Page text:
You lived through the events of this book anonymously, for the most part. What’s changed since you released your name?
I was terrified that this case would overshadow the rest of my life. That if I came forward, people would only see me as one thing, victim. In the book I wanted to show you I am full of stories, layered emotions, memories. Since revealing my name, I have been overwhelmed with gratitude and relief. People have made it clear they can see me in full color, that they’re not going to let me be reduced again. I am finally fleshed out and free from hiding. I can be in the world as my whole self. This is life’s greatest gift.
I can only imagine that this book was challenging to write. Were there any parts that were surprisingly hard, or even surprisingly easy?
At first my tone was defensive. I couldn’t let my guard down, I couldn’t speak candidly, I couldn’t tell you about an experience I’d had without having to justify or explain it. I felt nervous that my words were going to be used against me. That his attorney would pick up my book and twist each line to hurt me. When I felt this fear, I’d read letters people had sent to me. I’d remind myself, there are people out there who believe you, who are rooting for you, who are holding down the fort and keeping you protected, so you can keep writing. Focus on the work you need to do. I pushed myself to be honest and open, to show that life is messy, we are human. I’m done shrinking myself. I’m done with the petty excuses used to justify violence. I’m going to speak freely.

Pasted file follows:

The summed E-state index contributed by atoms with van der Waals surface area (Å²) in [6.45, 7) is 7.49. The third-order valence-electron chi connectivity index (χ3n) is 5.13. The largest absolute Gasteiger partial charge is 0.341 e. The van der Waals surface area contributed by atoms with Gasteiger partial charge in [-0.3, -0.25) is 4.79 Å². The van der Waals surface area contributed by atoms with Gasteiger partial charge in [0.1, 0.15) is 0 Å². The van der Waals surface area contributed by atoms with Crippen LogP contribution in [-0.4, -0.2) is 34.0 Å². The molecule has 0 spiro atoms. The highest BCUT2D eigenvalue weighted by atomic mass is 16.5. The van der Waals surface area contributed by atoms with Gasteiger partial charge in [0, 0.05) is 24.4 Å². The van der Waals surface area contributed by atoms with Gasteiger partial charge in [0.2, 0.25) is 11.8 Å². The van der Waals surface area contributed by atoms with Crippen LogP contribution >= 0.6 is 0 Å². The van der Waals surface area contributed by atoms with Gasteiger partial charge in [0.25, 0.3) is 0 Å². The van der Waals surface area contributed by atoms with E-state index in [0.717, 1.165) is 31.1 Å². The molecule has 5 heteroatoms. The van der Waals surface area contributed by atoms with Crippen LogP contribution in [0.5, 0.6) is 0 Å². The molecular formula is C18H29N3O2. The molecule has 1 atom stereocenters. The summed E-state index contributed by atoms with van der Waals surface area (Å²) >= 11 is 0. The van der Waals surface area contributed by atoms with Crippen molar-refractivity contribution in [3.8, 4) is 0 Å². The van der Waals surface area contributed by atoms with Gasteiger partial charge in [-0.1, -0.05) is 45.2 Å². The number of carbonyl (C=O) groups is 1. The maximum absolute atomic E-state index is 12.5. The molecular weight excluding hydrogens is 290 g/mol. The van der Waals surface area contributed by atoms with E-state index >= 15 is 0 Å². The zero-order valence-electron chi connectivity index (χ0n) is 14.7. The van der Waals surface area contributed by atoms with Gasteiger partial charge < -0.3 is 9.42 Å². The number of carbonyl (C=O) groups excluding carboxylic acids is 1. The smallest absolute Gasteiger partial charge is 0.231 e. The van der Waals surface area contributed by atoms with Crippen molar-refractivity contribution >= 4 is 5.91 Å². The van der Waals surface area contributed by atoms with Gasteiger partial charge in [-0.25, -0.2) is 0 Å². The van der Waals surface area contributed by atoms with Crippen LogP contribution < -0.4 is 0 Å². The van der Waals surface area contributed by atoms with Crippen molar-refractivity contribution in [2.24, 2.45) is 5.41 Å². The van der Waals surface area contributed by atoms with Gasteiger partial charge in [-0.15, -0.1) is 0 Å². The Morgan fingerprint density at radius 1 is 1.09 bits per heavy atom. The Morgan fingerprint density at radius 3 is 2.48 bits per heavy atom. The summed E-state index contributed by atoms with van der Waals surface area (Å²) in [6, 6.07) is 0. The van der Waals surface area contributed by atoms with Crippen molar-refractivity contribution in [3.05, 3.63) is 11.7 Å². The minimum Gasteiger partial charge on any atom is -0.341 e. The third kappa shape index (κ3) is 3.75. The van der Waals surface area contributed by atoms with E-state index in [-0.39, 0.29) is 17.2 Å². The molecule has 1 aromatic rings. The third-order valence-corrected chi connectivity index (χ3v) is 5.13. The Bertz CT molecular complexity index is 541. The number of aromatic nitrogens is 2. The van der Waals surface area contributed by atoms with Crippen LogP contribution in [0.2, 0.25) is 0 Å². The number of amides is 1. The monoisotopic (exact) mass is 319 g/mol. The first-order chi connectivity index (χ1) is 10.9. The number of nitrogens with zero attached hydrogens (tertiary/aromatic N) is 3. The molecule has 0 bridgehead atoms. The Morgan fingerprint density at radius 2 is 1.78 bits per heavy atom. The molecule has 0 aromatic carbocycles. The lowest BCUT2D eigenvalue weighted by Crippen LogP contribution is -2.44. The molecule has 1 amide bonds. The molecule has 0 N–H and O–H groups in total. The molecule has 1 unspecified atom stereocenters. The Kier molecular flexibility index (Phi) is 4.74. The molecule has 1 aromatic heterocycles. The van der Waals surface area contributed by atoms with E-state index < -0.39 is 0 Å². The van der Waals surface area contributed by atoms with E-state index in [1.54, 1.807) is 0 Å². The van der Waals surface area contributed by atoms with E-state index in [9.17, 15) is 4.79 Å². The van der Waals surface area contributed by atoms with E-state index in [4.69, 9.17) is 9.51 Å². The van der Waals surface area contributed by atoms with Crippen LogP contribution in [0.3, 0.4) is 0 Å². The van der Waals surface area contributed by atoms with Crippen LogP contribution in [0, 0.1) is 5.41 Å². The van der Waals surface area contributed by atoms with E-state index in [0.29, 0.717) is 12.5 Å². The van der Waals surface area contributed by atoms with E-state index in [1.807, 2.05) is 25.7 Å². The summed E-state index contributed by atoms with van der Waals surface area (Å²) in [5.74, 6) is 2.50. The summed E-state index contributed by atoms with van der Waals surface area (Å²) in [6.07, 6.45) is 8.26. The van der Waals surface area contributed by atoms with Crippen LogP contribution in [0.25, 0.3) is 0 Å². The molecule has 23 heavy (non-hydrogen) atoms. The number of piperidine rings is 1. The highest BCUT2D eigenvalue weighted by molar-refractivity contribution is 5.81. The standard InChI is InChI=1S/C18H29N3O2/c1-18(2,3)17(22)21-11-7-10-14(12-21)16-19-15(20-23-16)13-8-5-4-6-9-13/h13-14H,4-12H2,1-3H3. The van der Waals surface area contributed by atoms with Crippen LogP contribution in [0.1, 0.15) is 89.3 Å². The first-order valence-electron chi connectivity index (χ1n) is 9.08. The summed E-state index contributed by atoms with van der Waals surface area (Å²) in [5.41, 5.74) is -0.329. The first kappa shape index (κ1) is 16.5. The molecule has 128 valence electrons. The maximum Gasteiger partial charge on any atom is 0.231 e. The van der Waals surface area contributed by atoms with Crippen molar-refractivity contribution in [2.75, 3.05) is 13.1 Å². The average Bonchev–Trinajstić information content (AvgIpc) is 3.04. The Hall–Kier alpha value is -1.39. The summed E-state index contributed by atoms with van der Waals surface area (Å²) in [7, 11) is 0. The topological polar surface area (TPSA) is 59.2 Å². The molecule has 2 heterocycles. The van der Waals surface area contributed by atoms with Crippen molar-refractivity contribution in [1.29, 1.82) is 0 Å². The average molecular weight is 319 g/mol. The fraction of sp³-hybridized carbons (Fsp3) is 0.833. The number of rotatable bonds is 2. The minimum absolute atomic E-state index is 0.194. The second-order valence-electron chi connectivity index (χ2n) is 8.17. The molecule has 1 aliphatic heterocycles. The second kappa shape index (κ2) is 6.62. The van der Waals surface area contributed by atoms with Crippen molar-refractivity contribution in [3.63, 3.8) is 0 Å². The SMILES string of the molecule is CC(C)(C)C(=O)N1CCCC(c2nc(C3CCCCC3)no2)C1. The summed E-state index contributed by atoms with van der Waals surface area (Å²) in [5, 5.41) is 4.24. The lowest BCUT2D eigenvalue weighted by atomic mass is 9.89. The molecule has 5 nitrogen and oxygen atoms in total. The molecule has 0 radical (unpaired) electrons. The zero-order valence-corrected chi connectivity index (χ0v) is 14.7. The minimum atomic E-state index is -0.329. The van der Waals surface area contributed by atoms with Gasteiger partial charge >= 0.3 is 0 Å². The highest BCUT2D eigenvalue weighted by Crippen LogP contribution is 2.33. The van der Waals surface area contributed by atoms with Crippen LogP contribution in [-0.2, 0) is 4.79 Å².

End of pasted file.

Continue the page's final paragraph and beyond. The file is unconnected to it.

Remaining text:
You’re in your mid-twenties (correct me if I’m wrong here) and you have made a huge impact on the lives of many people, regardless of whether they knew your name. And now they do. What does your future look like?
I am 27 now and for a while I was bitter that the case was swallowing up my twenties. I thought twenties were meant for exploration and freedom. I felt trapped in the courtroom, my internal life disintegrating. Writing has saved me. It has helped me convert suffering and time that I felt was wasted, into learning, into something valuable I can share, into hard-earned clarity. My therapist said, Everything must run its course. This course was damn long. But I feel like I’m finally at the end of this course, and I have my whole life ahead of me. I feel like sleep is an inconvenience! I love being awake, my life is ripening, and I want to create all the time.